If you feel good on the new dose and your doctor okayed it, that’s the dose you should stay on. But you need to do two things. First, tell your family and (ideally) anyone else you’ll be regularly around that you might be a little moody for a while, and they shouldn’t take it personally. (If you don’t feel like explaining why, just say you’re on a medication or hormone regimen or whatever that could make you a teeny bit insane.) Then, if you do have a situation where you’re bitchy or short with someone, apologize afterwards and remind them it’s not them, it’s you.

Second, though: Look for other ways to get what the drugs provided before—serenity, more tolerance for life’s small annoyances, even confidence, which antidepressants do sometimes help with. If you’ve never been in therapy and can afford it, give it a try—especially since the standard recommended treatment for depression is a combination of drugs and therapy, not just drugs. Or, if you were once seeing a shrink regularly but then life got in the way, now might be just the time to go back. (FWIW, I was in therapy for years, and I can’t begin to tell you how much I learned about myself, my family, and just plain life.) You could also try meditation, a la Dan Harris, author of the helpful, hilarious, and expansively titled 10% Percent Happier: How I Tamed the Voice in my Head, Reduced Stress Without Losing My Edge, and Found Self-Help that Actually Works—A True Story.

The Answer to Any Problem

And then there’s what I do when I have a problem, any problem: Go to a library or bookstore, gather a heap of helpful tomes and a good amount of high-quality, non-smearing chocolate (sneak it in, if necessary), and spend a few hours soaking up the wisdom between the covers. If it’s a store, don’t forget to buy your one or two faves, to compensate for your research, add to your home library and help support the ever struggling books industry and starving writers such as myself.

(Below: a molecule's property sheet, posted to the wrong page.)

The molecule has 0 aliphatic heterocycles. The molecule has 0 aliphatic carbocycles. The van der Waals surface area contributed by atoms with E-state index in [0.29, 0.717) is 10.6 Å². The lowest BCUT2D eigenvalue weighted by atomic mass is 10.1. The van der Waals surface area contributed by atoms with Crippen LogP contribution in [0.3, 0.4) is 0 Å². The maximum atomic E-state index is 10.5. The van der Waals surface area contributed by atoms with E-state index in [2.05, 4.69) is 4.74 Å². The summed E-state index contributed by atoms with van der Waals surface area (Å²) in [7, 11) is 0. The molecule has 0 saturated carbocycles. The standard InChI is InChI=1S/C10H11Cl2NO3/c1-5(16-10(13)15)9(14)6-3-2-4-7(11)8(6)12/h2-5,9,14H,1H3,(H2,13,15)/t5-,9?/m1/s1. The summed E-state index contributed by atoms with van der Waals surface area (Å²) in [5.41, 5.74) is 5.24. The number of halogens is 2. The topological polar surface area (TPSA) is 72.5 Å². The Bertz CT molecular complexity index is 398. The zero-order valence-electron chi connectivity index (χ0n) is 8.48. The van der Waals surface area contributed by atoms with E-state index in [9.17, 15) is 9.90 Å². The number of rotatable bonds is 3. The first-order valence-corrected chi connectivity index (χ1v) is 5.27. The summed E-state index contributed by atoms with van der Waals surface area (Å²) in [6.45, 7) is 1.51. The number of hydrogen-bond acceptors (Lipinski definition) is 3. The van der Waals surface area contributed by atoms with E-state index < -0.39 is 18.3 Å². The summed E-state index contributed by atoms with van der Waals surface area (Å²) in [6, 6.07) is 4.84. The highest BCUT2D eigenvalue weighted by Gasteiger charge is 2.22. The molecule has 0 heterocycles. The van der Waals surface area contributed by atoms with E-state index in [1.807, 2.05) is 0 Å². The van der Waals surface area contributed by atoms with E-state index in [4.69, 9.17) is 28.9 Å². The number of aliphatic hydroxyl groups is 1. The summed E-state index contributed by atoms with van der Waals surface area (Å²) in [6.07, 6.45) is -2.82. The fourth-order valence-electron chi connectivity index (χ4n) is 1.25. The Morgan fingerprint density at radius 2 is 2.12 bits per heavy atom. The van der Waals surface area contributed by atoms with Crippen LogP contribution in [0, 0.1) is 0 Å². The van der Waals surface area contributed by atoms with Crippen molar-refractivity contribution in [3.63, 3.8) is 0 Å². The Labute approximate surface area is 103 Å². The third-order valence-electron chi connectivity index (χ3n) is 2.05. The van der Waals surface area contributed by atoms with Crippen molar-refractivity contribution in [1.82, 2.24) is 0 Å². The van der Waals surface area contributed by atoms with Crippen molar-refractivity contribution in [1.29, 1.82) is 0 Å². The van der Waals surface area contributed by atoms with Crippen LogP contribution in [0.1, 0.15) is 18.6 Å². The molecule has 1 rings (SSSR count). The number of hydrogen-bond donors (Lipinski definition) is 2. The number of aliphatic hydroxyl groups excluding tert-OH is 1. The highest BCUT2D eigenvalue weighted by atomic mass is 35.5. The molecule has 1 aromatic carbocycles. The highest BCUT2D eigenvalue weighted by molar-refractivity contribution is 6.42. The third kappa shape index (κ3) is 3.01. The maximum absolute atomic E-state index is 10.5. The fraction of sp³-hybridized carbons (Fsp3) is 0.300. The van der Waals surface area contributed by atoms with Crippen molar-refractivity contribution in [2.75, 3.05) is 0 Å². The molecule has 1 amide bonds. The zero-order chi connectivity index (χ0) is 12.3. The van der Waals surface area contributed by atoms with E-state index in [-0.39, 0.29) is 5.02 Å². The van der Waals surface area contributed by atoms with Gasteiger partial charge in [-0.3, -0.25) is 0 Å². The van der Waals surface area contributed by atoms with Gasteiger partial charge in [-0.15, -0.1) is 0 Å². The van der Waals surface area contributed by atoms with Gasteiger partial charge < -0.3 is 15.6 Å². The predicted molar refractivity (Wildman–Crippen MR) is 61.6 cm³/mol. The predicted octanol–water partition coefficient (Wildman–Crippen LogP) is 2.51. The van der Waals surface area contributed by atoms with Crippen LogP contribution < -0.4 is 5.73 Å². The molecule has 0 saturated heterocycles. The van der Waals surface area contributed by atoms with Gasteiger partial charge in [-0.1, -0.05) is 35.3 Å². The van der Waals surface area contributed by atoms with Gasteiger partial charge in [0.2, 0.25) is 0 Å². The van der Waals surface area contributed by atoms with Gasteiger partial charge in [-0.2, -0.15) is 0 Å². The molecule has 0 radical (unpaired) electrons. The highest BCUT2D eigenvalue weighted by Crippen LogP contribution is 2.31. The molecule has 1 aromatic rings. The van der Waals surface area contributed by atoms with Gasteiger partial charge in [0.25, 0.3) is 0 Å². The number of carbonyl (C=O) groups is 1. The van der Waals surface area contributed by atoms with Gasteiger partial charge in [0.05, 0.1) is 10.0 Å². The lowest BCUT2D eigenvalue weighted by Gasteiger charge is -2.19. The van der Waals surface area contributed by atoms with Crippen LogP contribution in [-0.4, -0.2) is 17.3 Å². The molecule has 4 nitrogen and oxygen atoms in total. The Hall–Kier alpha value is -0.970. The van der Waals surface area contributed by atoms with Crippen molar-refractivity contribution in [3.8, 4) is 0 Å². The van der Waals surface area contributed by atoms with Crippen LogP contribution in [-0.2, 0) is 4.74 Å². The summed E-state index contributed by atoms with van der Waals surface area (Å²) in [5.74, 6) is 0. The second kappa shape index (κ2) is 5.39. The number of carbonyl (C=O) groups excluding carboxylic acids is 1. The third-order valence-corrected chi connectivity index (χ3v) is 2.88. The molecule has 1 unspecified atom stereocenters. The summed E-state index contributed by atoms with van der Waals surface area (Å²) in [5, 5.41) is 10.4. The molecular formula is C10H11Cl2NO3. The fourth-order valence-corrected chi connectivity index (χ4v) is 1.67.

To alter your personality from its natural state to please others feels wrong to me.

I took a field trip this morning to help get you started, and I found full shelves of books about how to be “happier.” Some tips I stole for you: soak up sun, sing, sleep more, exercise outside, take a break from technology, spend time with a friend, foster a rescued animal (actually, it just said to get a pet, but I added a personal touch). My own latest happiness recipe features walking my dogs while listening to a really good novel or memoir; try Tara Westover’s plucky and gorgeous Educated, Kate Christensen’s riveting and terrifying The Last Cruise, or Trevor Noah’s funny and moving Born a Crime.

If you want to read more about going on or off antidepressants, I confess I have written about both here and here.  Either way, I wish you—literally—much happiness in your new lower-drug life.


Answer Queen

Cathi Hanauer is the New York Times bestselling author of three novels—GoneSweet Ruin, and My Sister’s Bones—and two anthologies, The Bitch in the House and The Bitch is Back, which was an NPR “Best Book” of 2016. She’s contributed articles, essays, and criticism to The New York Times, Elle, O—the Oprah Magazine, Real Simple, and many other publications. 

More Answer Queen

By Cathi Hanauer